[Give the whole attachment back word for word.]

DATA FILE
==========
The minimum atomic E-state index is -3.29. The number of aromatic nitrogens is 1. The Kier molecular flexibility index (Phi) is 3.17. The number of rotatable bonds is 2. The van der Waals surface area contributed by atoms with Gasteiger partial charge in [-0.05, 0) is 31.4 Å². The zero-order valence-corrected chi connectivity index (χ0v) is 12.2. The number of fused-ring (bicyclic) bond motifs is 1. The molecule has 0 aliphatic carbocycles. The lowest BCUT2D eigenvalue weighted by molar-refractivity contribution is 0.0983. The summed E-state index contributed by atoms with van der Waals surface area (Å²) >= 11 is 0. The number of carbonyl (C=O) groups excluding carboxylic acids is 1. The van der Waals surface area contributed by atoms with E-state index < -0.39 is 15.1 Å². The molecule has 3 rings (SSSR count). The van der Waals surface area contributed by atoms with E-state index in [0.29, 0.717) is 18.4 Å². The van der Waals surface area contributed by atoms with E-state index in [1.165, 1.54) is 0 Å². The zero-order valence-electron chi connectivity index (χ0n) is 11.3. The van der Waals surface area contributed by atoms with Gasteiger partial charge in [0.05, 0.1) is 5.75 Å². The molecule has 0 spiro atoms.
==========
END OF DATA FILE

The minimum atomic E-state index is -3.29. The number of aromatic nitrogens is 1. The Kier molecular flexibility index (Phi) is 3.17. The number of rotatable bonds is 2. The van der Waals surface area contributed by atoms with Gasteiger partial charge in [-0.05, 0) is 31.4 Å². The zero-order valence-corrected chi connectivity index (χ0v) is 12.2. The number of fused-ring (bicyclic) bond motifs is 1. The molecule has 0 aliphatic carbocycles. The lowest BCUT2D eigenvalue weighted by molar-refractivity contribution is 0.0983. The summed E-state index contributed by atoms with van der Waals surface area (Å²) >= 11 is 0. The number of carbonyl (C=O) groups excluding carboxylic acids is 1. The van der Waals surface area contributed by atoms with E-state index < -0.39 is 15.1 Å². The molecule has 3 rings (SSSR count). The van der Waals surface area contributed by atoms with E-state index in [0.29, 0.717) is 18.4 Å². The van der Waals surface area contributed by atoms with E-state index in [1.165, 1.54) is 0 Å². The zero-order valence-electron chi connectivity index (χ0n) is 11.3. The van der Waals surface area contributed by atoms with Gasteiger partial charge in [0.05, 0.1) is 5.75 Å². The molecule has 0 spiro atoms.